Results: Men with Grade Group 1, prostate specific antigen 10 to 15 ng/ml and prostate specific antigen density less than 0.15 ng/ml/cm3 did not significantly differ in upgrading or adverse pathology findings compared to men with low risk prostate cancer. Prostate specific antigen greater than 15 ng/ml or Grade Group 2 was associated with a significantly greater risk of aggressive prostate cancer. Men with low risk CAPRA scores (0 to 2) and Grade Group 2 disease were at almost threefold increased risk of upgrading and twofold increased risk of adverse pathology compared to men with low risk CAPRA, Grade Group 1 disease.

Conclusions: Expanding the prostate specific antigen threshold to 15 ng/ml for Grade Group 1 prostate cancer would allow more men to elect active surveillance. This is unlikely to compromise outcomes, particularly if prostate specific antigen density is low. In contrast, caution should be exercised in offering active surveillance to men with prostate specific antigen greater than 15 ng/ml or Grade Group 2 prostate cancer.

Keywords
prostatic neoplasms, neoplasm grading, prostate-specific antigen, watchful waiting, Sweden
National Category
Urology and Nephrology
Identifiers
urn:nbn:se:uu:diva-375806 (URN)10.1016/j.juro.2018.09.042 (DOI)000455997500079 ()30240688 (PubMedID)
Funder
Swedish Research Council, 825-2012-5047Swedish Cancer Society, 16-0700NIH (National Institute of Health), K07CA178258
Available from: 2019-02-13 Created: 2019-02-13 Last updated: 2019-02-13Bibliographically approved
Lundström, K.-J., Söderström, L., Jernow, H., Stattin, P. & Nordin, P. (2019). Epidemiology of hydrocele and spermatocele; incidence, treatment and complications. Scandinavian journal of urology, 53(2-3), 134-138
Open this publication in new window or tab >>Epidemiology of hydrocele and spermatocele; incidence, treatment and complications
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2019 (English)In: Scandinavian journal of urology, ISSN 2168-1805, E-ISSN 2168-1813, Vol. 53, no 2-3, p. 134-138Article in journal (Refereed) Published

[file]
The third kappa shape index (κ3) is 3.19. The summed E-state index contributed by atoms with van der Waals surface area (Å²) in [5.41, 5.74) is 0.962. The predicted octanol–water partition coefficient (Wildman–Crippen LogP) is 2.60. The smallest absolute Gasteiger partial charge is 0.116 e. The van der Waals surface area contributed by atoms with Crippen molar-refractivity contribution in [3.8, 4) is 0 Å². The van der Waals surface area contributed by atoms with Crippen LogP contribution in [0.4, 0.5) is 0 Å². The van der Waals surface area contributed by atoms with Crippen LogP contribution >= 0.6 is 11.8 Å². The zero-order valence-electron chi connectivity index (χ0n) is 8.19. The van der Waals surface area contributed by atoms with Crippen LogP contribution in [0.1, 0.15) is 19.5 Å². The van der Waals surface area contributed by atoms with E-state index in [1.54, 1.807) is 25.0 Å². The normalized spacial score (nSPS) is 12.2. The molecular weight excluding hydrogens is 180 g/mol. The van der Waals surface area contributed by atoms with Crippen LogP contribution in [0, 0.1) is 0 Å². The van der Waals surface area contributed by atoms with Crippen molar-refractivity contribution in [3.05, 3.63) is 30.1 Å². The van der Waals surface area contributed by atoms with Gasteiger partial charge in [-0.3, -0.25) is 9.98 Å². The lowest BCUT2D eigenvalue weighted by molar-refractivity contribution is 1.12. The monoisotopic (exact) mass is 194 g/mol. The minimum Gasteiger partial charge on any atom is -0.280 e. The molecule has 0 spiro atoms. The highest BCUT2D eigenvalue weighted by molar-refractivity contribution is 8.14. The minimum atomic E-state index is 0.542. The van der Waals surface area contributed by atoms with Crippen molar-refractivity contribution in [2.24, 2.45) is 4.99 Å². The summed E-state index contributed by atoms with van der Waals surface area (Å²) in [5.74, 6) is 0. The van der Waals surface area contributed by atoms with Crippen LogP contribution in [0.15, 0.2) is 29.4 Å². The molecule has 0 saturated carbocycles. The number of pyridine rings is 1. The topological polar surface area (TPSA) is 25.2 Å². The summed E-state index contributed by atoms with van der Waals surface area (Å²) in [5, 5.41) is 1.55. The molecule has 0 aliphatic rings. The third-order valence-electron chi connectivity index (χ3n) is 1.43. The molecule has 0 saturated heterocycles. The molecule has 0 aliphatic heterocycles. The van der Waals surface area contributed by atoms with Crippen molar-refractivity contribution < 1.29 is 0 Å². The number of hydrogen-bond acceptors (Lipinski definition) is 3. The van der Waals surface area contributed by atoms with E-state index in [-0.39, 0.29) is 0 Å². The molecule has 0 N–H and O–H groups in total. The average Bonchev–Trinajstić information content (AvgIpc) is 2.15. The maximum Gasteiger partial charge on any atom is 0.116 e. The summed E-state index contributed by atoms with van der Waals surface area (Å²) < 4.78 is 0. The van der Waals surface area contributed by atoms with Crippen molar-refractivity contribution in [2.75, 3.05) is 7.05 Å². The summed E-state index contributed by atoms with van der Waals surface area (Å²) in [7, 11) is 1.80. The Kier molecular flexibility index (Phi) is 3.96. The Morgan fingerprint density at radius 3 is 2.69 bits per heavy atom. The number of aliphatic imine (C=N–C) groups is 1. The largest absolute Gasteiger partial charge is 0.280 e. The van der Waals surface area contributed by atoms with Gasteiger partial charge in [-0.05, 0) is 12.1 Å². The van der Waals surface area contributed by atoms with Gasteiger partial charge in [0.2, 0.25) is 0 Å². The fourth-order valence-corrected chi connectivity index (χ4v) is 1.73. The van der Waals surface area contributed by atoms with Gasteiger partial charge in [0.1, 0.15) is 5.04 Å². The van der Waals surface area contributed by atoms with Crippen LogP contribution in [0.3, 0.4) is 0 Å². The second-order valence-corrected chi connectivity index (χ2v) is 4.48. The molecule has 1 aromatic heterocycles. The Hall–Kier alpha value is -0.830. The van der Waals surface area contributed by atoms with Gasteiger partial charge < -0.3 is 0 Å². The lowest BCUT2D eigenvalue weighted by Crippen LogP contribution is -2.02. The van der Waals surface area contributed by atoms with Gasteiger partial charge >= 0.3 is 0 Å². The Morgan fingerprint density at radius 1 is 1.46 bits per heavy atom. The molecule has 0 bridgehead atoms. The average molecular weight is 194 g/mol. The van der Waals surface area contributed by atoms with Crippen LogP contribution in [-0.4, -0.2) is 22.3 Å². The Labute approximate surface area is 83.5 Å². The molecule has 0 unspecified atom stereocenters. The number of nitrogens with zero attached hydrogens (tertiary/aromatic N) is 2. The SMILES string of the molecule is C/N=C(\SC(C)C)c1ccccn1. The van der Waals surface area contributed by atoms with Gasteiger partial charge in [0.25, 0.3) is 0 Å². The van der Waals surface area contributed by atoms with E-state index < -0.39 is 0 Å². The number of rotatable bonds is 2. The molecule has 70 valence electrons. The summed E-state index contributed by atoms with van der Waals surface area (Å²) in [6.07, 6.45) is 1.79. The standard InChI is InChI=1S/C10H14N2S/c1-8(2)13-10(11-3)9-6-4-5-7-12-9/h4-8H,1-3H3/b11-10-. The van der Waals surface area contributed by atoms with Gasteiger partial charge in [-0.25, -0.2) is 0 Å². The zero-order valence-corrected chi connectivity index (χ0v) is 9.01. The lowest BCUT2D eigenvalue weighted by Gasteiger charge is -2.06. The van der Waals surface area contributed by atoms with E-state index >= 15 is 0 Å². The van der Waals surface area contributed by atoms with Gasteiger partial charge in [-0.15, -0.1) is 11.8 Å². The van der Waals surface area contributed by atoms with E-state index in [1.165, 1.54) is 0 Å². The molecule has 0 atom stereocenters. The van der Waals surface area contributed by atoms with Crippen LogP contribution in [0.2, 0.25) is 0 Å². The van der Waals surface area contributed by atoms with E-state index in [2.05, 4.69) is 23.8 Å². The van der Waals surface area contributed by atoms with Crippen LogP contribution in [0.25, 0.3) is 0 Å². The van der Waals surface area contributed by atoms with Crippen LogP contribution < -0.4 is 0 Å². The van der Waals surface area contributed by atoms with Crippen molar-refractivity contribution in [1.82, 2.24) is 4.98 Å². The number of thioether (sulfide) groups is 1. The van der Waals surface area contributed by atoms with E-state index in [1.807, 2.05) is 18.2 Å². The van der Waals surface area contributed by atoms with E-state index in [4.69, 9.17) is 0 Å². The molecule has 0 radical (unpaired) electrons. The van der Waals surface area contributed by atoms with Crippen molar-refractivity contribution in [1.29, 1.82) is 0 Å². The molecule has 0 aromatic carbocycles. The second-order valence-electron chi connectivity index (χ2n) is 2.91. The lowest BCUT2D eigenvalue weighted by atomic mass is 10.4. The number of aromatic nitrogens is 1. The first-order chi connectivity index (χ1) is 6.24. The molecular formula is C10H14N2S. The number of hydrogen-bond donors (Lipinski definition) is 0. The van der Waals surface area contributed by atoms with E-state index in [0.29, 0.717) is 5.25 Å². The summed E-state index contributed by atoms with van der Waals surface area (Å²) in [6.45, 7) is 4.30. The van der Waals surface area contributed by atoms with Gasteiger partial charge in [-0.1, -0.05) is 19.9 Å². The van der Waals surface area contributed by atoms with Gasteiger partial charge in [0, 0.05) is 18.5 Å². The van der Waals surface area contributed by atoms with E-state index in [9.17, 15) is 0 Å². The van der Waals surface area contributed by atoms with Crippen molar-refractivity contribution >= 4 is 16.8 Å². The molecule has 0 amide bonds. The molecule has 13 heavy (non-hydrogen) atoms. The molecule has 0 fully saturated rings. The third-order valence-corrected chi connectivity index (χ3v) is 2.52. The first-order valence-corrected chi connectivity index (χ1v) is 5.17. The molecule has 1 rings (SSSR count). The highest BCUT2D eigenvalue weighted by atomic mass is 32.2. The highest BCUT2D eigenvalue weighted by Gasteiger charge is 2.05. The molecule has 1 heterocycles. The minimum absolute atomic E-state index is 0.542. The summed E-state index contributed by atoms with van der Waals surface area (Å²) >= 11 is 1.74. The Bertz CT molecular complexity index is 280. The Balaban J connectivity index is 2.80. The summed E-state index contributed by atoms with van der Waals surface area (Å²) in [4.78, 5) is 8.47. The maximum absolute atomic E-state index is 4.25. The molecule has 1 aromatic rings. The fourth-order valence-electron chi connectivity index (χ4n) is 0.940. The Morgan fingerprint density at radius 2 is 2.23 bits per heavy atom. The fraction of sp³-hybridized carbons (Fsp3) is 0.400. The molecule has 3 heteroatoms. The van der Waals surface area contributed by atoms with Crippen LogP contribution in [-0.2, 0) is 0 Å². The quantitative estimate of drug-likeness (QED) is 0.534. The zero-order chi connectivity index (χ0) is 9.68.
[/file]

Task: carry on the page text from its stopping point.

Abstract [en]

Objectives: To estimate the incidence of men seeking specialized care and receiving treatment for hydro or spermatocele complaints. Also, to determine the risk of complications of treatment. Materials and methods: The total number of men living in Sweden each year from 2005 to 2014 was used to calculate incidence and age distribution of adult (>= 18 years) men seeking specialized healthcare with either hydro or spermatocele. This was done by using nationwide registries, mandatory by law. They contain information on primary or discharge diagnosis, procedure codes and antibiotic prescriptions. Also, complication rates comparing aspiration (with or without sclerotherapy) and conventional surgery were analysed. Results: The incidence of men with either hydro or spermatocele diagnosis in specialized healthcare was similar to 100/100,000 men. The treatment incidence was 17/100,000 men. Orchiectomy was used as primary treatment in 2.4% of cases. The risk of experiencing a complication was clinically and statistically significantly increased with conventional surgery as compared with aspiration, 17.5% (1607/9174) vs 4.6% (181/3920), corresponding to relative risk of 3.79 (95% CI = 3.27-4.40). Hematoma and infections were the most common complications. Conclusion: Hydro and spermatoceles are common, affecting elderly men. Aspiration seems advantageous with respect to complications and can be recommended due to the benign course of the disease. The indication for conventional surgery might be questioned such as the use of orchiectomy as primary treatment.

Place, publisher, year, edition, pages
TAYLOR & FRANCIS LTD, 2019
Keywords
Testicular hydrocele, spermatocele, incidence, postoperative complications
National Category
Urology and Nephrology
Identifiers
urn:nbn:se:uu:diva-396078 (URN)10.1080/21681805.2019.1600582 (DOI)000465949700001 ()30990342 (PubMedID)
Available from: 2019-10-30 Created: 2019-10-30 Last updated: 2019-10-30Bibliographically approved
Thysell, E., Vidman, L., Ylitalo, E. B., Jernberg, E., Crnalic, S., Iglesias-Gato, D., . . . Wikstrom, P. (2019). Gene expression profiles define molecular subtypes of prostate cancer bone metastases with different outcomes and morphology traceable back to the primary tumor. Molecular Oncology, 13(8), 1763-1777